Chief nursing officer with type 1 diabetes urges young people to look after their health

Benedict Jephcote
Fri, 18 Nov 2016
Chief nursing officer with type 1 diabetes urges young people to look after their health
The chief nursing officer in England has urged young people newly diagnosed with type 1 diabetes to plan for their condition to avoid complications.

Jane Cummings was diagnosed with type 1 diabetes at the age of 19 and has spoken out in a bid to raise awareness of the autoimmune disease and to help young people facing a life with diabetes.

Jane, now in her 50s, said: "Some people say it is a restriction on the things you can do but I say it’s far better to look after yourself, treat your diabetes with respect, don’t mess with it and if you do that you’ll be fitter and healthier and have fewer complications."

When Jane was a student nurse she suffered from weight loss and tiredness, which she initially put down to working hard. She was helped to manage her condition by a sister on her ward who had a daughter with diabetes and a diabetic specialist nurse.

Jane said: "They helped me look at the food I was eating and think about how much insulin I was giving myself.

"I have a sensible balanced diet but it doesn’t mean you can’t have fun."

In the UK approximately 303,000 people are living with type 1 diabetes and there are around 2,000 of those newly diagnosed each year with type 1 diabetes are children.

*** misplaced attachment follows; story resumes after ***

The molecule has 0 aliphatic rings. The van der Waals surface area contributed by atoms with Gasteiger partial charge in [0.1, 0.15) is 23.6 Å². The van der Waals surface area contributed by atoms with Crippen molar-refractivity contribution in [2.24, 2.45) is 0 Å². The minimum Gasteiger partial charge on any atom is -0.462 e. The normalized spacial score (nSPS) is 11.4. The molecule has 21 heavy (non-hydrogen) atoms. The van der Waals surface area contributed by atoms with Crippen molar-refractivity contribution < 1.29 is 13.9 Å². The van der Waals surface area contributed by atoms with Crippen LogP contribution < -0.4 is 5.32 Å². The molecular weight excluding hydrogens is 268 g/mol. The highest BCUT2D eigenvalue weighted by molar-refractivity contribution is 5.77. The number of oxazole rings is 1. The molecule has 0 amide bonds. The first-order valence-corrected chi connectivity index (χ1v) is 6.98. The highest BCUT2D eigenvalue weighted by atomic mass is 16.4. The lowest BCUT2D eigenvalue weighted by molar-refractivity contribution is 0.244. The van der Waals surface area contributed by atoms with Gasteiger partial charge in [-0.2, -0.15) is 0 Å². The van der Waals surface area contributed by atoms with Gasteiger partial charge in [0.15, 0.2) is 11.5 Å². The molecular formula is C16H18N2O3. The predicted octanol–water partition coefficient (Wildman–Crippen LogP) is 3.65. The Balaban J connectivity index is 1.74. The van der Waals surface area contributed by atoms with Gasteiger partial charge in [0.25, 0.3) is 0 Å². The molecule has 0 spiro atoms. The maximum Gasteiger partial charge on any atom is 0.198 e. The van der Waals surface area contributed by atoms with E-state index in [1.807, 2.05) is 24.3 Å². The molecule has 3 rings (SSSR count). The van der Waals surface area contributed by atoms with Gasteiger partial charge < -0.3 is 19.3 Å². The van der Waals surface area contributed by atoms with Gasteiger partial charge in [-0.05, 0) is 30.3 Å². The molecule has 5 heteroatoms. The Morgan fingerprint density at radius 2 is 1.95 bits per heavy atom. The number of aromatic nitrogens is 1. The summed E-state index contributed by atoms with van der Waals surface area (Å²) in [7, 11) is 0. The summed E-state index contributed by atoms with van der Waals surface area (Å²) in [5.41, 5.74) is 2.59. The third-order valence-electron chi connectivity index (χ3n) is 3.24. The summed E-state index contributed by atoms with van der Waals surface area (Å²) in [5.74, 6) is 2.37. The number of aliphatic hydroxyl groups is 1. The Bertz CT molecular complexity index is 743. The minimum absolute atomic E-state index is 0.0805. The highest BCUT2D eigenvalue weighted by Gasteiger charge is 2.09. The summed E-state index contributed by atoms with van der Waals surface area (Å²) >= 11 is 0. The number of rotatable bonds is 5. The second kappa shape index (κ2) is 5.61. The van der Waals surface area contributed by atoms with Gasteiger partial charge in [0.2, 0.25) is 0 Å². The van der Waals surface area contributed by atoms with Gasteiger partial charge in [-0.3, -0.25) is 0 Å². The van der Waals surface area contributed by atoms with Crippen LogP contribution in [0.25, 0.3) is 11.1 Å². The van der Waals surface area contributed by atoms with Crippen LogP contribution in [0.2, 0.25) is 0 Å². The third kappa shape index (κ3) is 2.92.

Dr Partha Kar, Associate National Clinical Director for Diabetes for NHS England, says talking to young people as soon as they are diagnosed with type 1 diabetes is essential to establishing a successful care regime.

He said: "We really want to speak to children and young people receiving their diagnoses of type 1 diabetes as soon as we can to make sure they begin thinking about their condition and what it means."

The doctor who is also a consultant in Diabetes and Endocrinology at Portsmouth Hospitals NHS Trust has developed Revolve Comics in a bid to help young people understand their condition through art.

He said: "Educating children at young ages about taking regular medicine, needles and a life-long condition can be very scary for them but through using fun and interactive mediums and appealing to them in different ways we can tap into their imagination and begin to educate them subtly."
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